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CMS Proposes Criteria to Qualify for EHR Incentives of Up to $44,000

The federal government has proposed the criteria that neurologists and other physicians must meet to qualify for financial incentives that reward the “meaningful use” of electronic health record (EHR) technology. And the practice of medicine will never be the same.

The Stage 1 criteria proposed by the Centers for Medicare & Medicaid Services (CMS) correspond to incentives of up to $44,000 for physicians who meet them by 2011 or 2012.

The proposed “meaningful use” criteria support the Health Information Technology for Economic and Clinical Health Act, a part of the American Recovery and Reinvestment Act of 2009, which was created to help physicians get beyond the cost barrier to EHR adoption. Although physicians are not required to participate in the program, those who demur will start being penalized by cuts in Medicare fees in five years. (For details on the criteria, see “Criteria: Meaningful Use for EHR Defined.”)

To qualify for the money, physicians must capture and use patient data electronically in ways that few of them currently do.

“The neurologists and administrators who understand what just came out...I think ‘daunted’ would be a good word to describe them,” said Gregory Esper, MD, MBA, director of General Neurology at Emory University School of Medicine.

He and other EHR-savvy neurologists support the government's ideal of improving the quality of health care through the use of electronic means. But they do not think it will be easy to achieve.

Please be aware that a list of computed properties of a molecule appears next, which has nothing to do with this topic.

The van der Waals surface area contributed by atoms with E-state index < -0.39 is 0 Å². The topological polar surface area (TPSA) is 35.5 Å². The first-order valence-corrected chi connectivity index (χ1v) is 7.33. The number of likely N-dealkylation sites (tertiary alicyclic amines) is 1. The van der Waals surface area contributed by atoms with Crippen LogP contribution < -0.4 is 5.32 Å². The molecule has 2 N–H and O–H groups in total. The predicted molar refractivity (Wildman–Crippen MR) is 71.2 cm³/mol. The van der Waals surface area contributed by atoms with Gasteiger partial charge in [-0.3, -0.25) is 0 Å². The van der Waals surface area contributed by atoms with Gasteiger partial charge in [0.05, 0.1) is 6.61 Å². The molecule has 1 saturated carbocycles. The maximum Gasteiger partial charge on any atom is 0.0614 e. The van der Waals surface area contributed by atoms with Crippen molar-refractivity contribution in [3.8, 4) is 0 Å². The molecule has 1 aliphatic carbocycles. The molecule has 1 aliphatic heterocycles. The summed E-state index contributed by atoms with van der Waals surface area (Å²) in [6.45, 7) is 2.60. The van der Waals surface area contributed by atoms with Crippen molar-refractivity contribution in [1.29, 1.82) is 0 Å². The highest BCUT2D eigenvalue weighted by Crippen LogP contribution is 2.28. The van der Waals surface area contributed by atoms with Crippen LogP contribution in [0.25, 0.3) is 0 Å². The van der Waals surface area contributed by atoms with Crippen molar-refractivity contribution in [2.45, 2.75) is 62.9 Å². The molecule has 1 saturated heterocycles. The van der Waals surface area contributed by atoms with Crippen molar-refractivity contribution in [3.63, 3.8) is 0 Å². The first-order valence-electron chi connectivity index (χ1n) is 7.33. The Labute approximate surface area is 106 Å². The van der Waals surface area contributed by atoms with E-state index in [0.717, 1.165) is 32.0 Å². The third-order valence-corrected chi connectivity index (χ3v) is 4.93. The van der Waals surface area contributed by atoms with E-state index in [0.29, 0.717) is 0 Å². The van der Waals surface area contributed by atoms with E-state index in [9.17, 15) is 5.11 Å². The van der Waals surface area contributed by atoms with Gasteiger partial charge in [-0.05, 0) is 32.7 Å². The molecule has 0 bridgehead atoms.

“This is a step that needs to be made, but it's going to be difficult and painful,” said Dr. Esper, a member of the AAN Practice Management and Technology Subcommittee. “We need to do this because health information, at this point in time, is not interchangeable in the way neurologists need it to be in order to enhance the quality and efficiency of care for our patients.”


Rather than mandate EHR use outright, the government's approach is to reward physicians financially for using certified EHR technology to perform specific functions. In the last days of 2009, it issued two documents: an interim final regulation (IFR) that broadly describes how EHR vendors will get their technology certified and the proposed rule for how the EHR incentive program will work.

While the interim regulation addresses EHR technology vendors rather than physicians, it is important to physicians because it authorizes the use of web-based EHR modules, providing them with an alternative to purchasing a comprehensive system.

Meanwhile, the proposed rule for the EHR incentive program is important because it defines what physicians must do in their practices to qualify for the financial incentives.

David C. Kibbe, MD, MBA, an advisor to the AAN Practice Management and Technology Subcommittee, said neurologists who are already using EHR technology should learn the proposed Stage 1 criteria for meaningful use and start thinking about workflow changes that would be needed to meet each step. The final criteria will not be published until later this year, but the proposal shows what the government is thinking. Even those physicians who have used EHR technology for many years will likely have to add new functions or upgrade their systems to comply.

In addition, Dr. Kibbe suggested that physicians contact their vendor to learn about its plan for getting the technology certified. The IFR identifies what products must do to achieve certification, but the organizations that will do the certification — and the process they must use — will not be known until later this year.